Keywords: Current account, Capital account, Balance of payments, Granger causality, Gross fixed capital formation
    JEL: F21 F32
    Date: 2017–09
  2. By: Anna Comacchio (Dept. of Management, Università Ca' Foscari Venice); Maddalena Campioni (Dept. of Management, Università Ca' Foscari Venice); Mauro Bonin (Health and Social Care, Regional Direction, Veneto Region)
    Abstract: Raising challenges and reducing resources in the healthcare sector, have put performance management center stage. Recent debate has, on the one hand, highlighted the negative effects of this increasingly diffuse management approach, on the other hand, more emphasis has been placed on the need to move from performance measurement to performance management and to better integrate it with strategic planning. From this stand point a body of studies focused on the replacement of traditional accounting system by multidimensional frameworks and more specifically by the Balance scorecard. The paper investigates the role of balance scorecard in the healthcare sector and how this multidimensional framework might help to effectively link strategy and performance management, for a more comprehensive and strategic management of healthcare organizations in a fast moving environment. The paper provides empirical evidence, through a case study, on the role that a multidimensional approach such as the one delivered by the Balance scorecard can have to help organization and managers to move from measuring the past to strategically framing challenges.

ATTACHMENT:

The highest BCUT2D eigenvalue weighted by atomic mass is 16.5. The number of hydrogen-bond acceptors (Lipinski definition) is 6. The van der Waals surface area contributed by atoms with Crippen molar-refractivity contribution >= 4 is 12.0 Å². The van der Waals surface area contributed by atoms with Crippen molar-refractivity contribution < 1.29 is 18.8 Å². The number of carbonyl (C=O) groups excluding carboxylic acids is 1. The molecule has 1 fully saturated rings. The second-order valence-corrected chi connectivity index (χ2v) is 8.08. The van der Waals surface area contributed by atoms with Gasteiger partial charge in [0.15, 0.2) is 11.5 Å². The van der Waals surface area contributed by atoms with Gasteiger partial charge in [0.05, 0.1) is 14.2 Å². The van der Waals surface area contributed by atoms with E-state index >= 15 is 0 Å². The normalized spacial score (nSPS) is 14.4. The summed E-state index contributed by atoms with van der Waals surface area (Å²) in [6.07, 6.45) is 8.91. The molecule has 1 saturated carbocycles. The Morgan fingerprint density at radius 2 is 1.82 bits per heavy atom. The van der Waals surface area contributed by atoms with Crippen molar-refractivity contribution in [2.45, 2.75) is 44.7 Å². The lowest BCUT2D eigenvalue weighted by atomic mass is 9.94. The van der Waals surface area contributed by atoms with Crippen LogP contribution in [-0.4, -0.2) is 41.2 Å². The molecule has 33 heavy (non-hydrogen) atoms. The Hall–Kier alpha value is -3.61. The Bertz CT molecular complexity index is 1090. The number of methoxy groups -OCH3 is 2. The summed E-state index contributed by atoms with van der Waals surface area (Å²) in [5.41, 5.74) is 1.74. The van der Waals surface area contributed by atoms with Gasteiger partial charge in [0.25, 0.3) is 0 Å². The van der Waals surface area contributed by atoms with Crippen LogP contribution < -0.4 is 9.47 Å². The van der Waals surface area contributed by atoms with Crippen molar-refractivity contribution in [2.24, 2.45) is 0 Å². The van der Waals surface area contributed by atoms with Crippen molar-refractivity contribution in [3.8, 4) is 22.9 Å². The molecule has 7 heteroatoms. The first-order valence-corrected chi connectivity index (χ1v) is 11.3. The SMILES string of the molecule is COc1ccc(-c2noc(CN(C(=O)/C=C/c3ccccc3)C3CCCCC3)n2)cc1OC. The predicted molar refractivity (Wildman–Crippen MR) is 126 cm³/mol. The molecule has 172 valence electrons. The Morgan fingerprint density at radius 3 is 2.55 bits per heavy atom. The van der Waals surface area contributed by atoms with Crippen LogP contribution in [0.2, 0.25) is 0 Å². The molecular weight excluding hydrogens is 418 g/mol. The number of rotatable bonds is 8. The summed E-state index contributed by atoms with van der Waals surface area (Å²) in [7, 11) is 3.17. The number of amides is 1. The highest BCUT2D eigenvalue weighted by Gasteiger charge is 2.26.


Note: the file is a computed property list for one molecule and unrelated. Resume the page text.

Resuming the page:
Keywords: balance scorecard, organizational innovation, healthcare sector, performance management
    JEL: L25 L30
    Date: 2017–10
  3. By: Neira, Julian; Singhania, Rish